Thomas Hobbes Teacher Resources

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Why do people create governments? Where did we get our ideas about government? This is a fantastic introductory lesson for your American government class that begins by reviewing the philosophies of Thomas Hobbes and John Locke in detail, and is then followed by activities and worksheets that compare their views on the state of nature, the social contract, and the inherent responsibiilities of government.
Students examine lives, philosophies, and political beliefs of four Enlightenment Thinkers: Baron de Montesquieu, Jean-Jacques Rousseau, Thomas Hobbes, and John Locke. Students then work with partner to write short speech from perspective of one of the philosophers.
In this Enlightenment lesson, students respond to 34 short answer questions about John Locke, Thomas Hobbes, Baron de Montesquieu, Jean Jacques Rousseau, Voltaire, Denis Diderot, and Mary Wollstonecraft.
Here is a great secondary source reading that includes the primary ideas and philosophies of the famed Enlightenment philosophers: Thomas Hobbes, John Locke, Charles Montesquieu, and Jean-Jacques Rousseau. In additional to discussing major events in each of these philosophers' lives, the handout summarizes their primary arguments regarding the role of government and the rights of individuals.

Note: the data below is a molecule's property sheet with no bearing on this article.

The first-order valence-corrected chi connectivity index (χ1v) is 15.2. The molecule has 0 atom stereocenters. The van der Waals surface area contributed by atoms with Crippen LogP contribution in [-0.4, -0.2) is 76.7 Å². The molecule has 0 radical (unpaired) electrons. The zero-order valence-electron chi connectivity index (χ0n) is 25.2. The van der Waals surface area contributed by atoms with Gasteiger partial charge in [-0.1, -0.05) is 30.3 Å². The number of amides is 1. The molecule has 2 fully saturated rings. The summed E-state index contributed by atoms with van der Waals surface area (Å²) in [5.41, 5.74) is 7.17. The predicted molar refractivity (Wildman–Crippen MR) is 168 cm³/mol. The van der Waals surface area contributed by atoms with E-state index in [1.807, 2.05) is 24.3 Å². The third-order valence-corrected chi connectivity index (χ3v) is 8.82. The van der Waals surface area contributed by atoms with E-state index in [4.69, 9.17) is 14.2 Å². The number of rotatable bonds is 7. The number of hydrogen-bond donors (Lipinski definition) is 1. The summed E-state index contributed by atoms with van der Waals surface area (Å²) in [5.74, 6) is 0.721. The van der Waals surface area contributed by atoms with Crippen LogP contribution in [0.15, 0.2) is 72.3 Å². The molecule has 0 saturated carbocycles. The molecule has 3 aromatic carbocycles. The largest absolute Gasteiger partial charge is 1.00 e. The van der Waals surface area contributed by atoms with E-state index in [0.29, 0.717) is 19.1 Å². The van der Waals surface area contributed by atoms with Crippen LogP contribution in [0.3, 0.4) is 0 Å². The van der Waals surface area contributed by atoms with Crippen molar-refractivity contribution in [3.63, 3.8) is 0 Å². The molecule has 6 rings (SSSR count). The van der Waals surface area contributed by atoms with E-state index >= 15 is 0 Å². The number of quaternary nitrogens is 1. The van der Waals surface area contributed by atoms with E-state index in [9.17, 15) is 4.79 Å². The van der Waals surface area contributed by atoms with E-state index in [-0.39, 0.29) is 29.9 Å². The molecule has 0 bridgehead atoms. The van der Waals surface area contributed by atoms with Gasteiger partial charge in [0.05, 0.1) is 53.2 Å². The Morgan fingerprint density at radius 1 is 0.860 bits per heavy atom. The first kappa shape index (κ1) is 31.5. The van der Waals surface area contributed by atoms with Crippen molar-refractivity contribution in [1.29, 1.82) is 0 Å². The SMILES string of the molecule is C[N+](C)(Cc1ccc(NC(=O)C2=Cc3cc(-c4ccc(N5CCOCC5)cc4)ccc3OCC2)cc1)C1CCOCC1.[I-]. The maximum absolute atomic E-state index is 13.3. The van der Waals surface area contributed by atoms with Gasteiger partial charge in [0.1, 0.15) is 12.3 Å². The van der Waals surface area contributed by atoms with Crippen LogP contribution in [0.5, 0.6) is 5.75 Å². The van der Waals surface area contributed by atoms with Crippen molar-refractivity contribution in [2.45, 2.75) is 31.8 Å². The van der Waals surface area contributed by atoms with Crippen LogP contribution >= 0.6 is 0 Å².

The Age of Reason, the Enlightenment, and the thinkers that shaped the western world; these are the topics touched upon in a definition-based worksheet. Young academics define six ideas that stemmed from the Age of Reason, list the ideas of major thinkers of the time, and write a paragraph on the impact of the scientific revolution.
Why study European Enlightenment? Because our governing forefathers and constitution were shaped by their words and philosophies. Presented here are facts and achievements of 8 different figures from the enlightened era. Also included is are a series of slides dedicated to explaining the context and climate that shaped the story Frankenstein which kids might find really cool.